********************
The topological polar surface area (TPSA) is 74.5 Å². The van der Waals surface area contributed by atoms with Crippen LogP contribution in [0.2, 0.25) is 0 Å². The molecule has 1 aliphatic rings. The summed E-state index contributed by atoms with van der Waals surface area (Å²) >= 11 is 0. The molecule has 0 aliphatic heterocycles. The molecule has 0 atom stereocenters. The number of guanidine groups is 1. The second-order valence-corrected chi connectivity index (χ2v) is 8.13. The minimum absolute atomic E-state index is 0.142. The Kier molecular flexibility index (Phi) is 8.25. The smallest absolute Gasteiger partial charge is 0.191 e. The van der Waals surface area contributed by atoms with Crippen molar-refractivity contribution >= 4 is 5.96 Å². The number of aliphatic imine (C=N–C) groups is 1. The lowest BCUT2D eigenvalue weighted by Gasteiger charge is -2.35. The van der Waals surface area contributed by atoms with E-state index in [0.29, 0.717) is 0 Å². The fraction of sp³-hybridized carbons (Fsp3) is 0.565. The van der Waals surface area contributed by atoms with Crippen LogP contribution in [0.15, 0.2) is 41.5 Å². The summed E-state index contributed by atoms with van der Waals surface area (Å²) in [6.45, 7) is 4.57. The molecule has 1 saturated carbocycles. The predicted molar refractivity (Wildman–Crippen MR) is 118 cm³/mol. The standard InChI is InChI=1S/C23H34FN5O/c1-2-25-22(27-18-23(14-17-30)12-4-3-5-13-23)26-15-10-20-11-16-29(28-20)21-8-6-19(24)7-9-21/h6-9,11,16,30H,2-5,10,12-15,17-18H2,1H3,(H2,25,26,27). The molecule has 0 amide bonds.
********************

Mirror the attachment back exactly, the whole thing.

The topological polar surface area (TPSA) is 74.5 Å². The van der Waals surface area contributed by atoms with Crippen LogP contribution in [0.2, 0.25) is 0 Å². The molecule has 1 aliphatic rings. The summed E-state index contributed by atoms with van der Waals surface area (Å²) >= 11 is 0. The molecule has 0 aliphatic heterocycles. The molecule has 0 atom stereocenters. The number of guanidine groups is 1. The second-order valence-corrected chi connectivity index (χ2v) is 8.13. The minimum absolute atomic E-state index is 0.142. The Kier molecular flexibility index (Phi) is 8.25. The smallest absolute Gasteiger partial charge is 0.191 e. The van der Waals surface area contributed by atoms with Crippen molar-refractivity contribution >= 4 is 5.96 Å². The number of aliphatic imine (C=N–C) groups is 1. The lowest BCUT2D eigenvalue weighted by Gasteiger charge is -2.35. The van der Waals surface area contributed by atoms with E-state index in [0.29, 0.717) is 0 Å². The fraction of sp³-hybridized carbons (Fsp3) is 0.565. The van der Waals surface area contributed by atoms with Crippen LogP contribution in [0.15, 0.2) is 41.5 Å². The summed E-state index contributed by atoms with van der Waals surface area (Å²) in [6.45, 7) is 4.57. The molecule has 1 saturated carbocycles. The predicted molar refractivity (Wildman–Crippen MR) is 118 cm³/mol. The standard InChI is InChI=1S/C23H34FN5O/c1-2-25-22(27-18-23(14-17-30)12-4-3-5-13-23)26-15-10-20-11-16-29(28-20)21-8-6-19(24)7-9-21/h6-9,11,16,30H,2-5,10,12-15,17-18H2,1H3,(H2,25,26,27). The molecule has 0 amide bonds.